This is why even most of the hysterical proposals for an Ebola-based travel ban actually are arguably consistent with an open borders philosophy: to the extent that they target travellers from particularly Ebola-stricken areas, irrespective of citizenship, they are in theory justifiable. It is not in principle different from applying a different set of procedures to travellers from regions where, say, yellow fever is endemic. The point is that these restrictions are tied to a concrete and articulable reason — you don’t get magically exempted from them just because of your citizenship.
The way our countries’ immigration laws single out non-citizens for arbitrary discrimination and persecution which we would never subject citizens to is what makes them so objectionable. It’s one thing to temporarily restrict travel from disease-stricken regions — e.g., subject travellers from those areas to additional screening. It’s a completely different thing to accept “Ebola” as a reason to ban some foreigners from entering purely because of their nationality, even as we would allow an identical citizen in their shoes free entry.
The “argument from disease” or “argument from armed invasion” against open borders is a complete red herring because it makes up a strawman definition of open borders. Ebola is not a reason to oppose open borders; it’s about as relevant to freedom of movement as child pornography is to freedom of speech. There will always be contagious disease and there will always be sick people perpetrating violence against innocents. To the extent possible, our governments should contain the spread of disease and punish violent criminals. This is not an excuse for our governments to visit injustice upon innocents.
An open borders regime has nothing to do with letting Ebola run rampant. A responsible open borders regime would adopt travel policies that limit the spread of Ebola to the extent possible, while minimising the impact on the mobility of innocent people who have had nothing to do with the virus — irrespective of those people’s nationality.
Sadly, the connection between “foreignness” and disease is a strong one in our minds. Take this recent story for example:
…the flight attendants surrounded the [African] woman and asked her to leave the plane (and threatened to call the airport police if she wouldn’t get off the plane)…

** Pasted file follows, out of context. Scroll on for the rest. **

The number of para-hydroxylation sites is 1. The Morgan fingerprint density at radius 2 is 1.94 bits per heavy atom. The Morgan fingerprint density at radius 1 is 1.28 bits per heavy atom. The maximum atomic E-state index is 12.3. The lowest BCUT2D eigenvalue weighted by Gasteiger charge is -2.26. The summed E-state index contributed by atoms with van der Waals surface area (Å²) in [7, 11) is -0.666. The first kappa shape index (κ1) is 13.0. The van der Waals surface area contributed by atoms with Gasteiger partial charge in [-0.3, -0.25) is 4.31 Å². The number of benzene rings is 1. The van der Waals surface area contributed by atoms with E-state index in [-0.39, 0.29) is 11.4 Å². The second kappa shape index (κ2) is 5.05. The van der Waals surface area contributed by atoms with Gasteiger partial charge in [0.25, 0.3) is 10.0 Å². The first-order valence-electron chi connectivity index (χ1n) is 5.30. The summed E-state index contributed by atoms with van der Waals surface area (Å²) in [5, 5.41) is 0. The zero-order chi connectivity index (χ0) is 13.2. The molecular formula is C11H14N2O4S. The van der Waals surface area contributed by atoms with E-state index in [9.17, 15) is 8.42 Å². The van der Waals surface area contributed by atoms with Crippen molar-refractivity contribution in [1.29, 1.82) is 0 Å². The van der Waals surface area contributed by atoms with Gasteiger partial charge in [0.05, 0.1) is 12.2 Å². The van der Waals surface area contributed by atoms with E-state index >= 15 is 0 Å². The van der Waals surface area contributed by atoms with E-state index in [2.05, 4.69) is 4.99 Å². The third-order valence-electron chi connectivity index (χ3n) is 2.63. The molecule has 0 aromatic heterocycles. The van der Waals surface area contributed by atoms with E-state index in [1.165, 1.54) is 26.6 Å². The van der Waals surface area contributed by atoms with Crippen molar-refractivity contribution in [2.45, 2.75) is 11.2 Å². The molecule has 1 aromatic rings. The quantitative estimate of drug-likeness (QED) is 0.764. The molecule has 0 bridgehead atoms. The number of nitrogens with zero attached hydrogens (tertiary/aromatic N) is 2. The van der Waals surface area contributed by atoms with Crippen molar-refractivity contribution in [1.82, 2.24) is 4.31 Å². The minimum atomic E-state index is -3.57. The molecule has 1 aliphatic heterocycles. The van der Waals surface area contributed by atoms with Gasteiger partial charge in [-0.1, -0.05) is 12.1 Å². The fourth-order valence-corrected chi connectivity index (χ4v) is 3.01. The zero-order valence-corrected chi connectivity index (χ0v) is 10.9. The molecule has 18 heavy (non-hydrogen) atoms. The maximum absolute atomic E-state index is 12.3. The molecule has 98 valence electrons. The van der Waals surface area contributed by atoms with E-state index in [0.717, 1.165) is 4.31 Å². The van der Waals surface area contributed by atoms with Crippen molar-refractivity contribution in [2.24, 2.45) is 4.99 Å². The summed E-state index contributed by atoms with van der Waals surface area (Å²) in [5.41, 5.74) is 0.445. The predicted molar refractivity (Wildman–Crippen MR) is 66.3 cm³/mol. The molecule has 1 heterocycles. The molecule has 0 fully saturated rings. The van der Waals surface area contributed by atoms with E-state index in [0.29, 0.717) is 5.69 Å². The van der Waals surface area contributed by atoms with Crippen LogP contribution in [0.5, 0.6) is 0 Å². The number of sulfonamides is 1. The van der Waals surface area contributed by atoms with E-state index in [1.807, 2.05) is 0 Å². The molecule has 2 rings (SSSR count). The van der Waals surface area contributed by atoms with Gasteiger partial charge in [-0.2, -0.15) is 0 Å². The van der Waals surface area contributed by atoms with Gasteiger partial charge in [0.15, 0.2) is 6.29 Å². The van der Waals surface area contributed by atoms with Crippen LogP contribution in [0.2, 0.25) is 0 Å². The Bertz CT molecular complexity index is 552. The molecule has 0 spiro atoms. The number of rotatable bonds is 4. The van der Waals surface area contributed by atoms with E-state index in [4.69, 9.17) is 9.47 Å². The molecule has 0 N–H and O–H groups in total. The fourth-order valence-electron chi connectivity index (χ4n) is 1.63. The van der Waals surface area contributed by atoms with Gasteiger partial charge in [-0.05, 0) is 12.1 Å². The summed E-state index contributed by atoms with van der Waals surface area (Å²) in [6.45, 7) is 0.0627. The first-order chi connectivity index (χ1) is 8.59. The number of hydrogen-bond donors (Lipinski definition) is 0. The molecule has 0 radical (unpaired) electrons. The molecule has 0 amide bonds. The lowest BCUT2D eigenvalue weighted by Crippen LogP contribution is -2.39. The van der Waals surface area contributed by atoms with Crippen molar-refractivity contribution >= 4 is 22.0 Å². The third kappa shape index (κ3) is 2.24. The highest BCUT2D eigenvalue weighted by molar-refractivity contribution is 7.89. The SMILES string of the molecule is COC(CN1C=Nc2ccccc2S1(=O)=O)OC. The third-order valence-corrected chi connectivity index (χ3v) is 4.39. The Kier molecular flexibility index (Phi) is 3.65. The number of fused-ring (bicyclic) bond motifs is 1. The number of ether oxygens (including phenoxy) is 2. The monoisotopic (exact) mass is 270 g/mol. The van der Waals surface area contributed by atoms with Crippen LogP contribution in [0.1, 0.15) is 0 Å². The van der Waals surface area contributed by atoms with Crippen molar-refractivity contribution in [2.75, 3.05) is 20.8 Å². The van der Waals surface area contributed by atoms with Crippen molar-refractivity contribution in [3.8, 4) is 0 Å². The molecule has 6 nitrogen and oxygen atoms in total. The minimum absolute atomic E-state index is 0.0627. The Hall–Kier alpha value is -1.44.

Let’s just be clear about some things about this woman: she was 34, felt she quite possibly could be pregnant, and lived in Boston. She’d been to Nigeria back at the beginning of the year, but came back in fine health. She felt a little nauseated; that’s it. Her eyes weren’t bleeding, she wasn’t spraying revolting fluids out of anything, she was simply a young woman trying to get home.
I was sitting next to a woman who worked at the UNC School of Public Health, who was traveling on the plane with a bunch of other colleagues who knew something about diseases and epidemics. And, interestingly, one of them, an older white man, mentioned he’d been to Liberia recently, and was technically much more of a potential ebola risk than the woman. Nobody asked him to leave the plane.
The well-intended but still harsh and ignorant prejudice these flight attendants exhibited is the exact sort of bigoted “logic” behind the Ebola-motivated arguments for closing borders. If Ebola is your true concern, then you would target those who actually pose the risk of Ebola, irrespective of their nationality.
Ebola is not a gotcha argument against freedom of movement for the same reasons that terrorism is not a gotcha argument against freedom of speech. If you are carrying a dangerous disease, or if you are engaged in armed violence against others, it doesn’t matter which country you’re a citizen of — your freedom of movement can and will be curbed. Open borders is simply about guaranteeing the inverse. If you don’t present a clear threat to anyone else, then no matter where you hail from, it is an abominable injustice for our governments to prevent you from travelling in peace.